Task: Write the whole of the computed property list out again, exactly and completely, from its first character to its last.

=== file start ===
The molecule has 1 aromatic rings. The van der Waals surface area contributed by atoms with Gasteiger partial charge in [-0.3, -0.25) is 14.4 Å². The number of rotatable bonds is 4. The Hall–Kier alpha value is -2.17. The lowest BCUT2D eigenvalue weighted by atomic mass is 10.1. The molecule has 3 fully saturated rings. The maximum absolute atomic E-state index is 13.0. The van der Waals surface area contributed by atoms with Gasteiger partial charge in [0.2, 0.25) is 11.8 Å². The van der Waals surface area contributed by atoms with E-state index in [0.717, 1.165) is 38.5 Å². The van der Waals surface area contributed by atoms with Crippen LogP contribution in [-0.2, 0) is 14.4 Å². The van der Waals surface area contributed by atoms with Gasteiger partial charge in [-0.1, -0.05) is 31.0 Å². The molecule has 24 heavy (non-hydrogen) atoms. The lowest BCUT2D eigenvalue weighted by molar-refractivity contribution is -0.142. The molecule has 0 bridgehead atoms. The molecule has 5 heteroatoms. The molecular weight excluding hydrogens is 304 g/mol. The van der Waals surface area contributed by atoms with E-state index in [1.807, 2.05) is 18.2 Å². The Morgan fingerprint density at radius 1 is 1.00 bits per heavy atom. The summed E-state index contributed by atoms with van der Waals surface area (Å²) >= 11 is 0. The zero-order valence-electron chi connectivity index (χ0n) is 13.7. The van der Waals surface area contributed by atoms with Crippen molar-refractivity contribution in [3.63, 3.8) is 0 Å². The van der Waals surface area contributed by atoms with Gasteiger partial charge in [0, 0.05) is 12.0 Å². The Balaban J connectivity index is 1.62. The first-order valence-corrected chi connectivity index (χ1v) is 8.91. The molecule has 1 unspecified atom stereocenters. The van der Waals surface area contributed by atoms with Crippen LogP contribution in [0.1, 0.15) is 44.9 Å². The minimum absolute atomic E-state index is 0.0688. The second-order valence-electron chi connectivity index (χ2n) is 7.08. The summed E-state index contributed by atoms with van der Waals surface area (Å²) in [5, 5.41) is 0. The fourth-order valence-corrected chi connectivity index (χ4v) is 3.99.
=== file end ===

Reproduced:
The molecule has 1 aromatic rings. The van der Waals surface area contributed by atoms with Gasteiger partial charge in [-0.3, -0.25) is 14.4 Å². The number of rotatable bonds is 4. The Hall–Kier alpha value is -2.17. The lowest BCUT2D eigenvalue weighted by atomic mass is 10.1. The molecule has 3 fully saturated rings. The maximum absolute atomic E-state index is 13.0. The van der Waals surface area contributed by atoms with Gasteiger partial charge in [0.2, 0.25) is 11.8 Å². The van der Waals surface area contributed by atoms with E-state index in [0.717, 1.165) is 38.5 Å². The van der Waals surface area contributed by atoms with Crippen LogP contribution in [-0.2, 0) is 14.4 Å². The van der Waals surface area contributed by atoms with Gasteiger partial charge in [-0.1, -0.05) is 31.0 Å². The molecule has 24 heavy (non-hydrogen) atoms. The lowest BCUT2D eigenvalue weighted by molar-refractivity contribution is -0.142. The molecule has 0 bridgehead atoms. The molecule has 5 heteroatoms. The molecular weight excluding hydrogens is 304 g/mol. The van der Waals surface area contributed by atoms with E-state index in [1.807, 2.05) is 18.2 Å². The Morgan fingerprint density at radius 1 is 1.00 bits per heavy atom. The summed E-state index contributed by atoms with van der Waals surface area (Å²) >= 11 is 0. The zero-order valence-electron chi connectivity index (χ0n) is 13.7. The van der Waals surface area contributed by atoms with Crippen molar-refractivity contribution in [3.63, 3.8) is 0 Å². The van der Waals surface area contributed by atoms with Gasteiger partial charge in [0, 0.05) is 12.0 Å². The Balaban J connectivity index is 1.62. The first-order valence-corrected chi connectivity index (χ1v) is 8.91. The molecule has 1 unspecified atom stereocenters. The van der Waals surface area contributed by atoms with Crippen LogP contribution in [0.1, 0.15) is 44.9 Å². The minimum absolute atomic E-state index is 0.0688. The second-order valence-electron chi connectivity index (χ2n) is 7.08. The summed E-state index contributed by atoms with van der Waals surface area (Å²) in [5, 5.41) is 0. The fourth-order valence-corrected chi connectivity index (χ4v) is 3.99.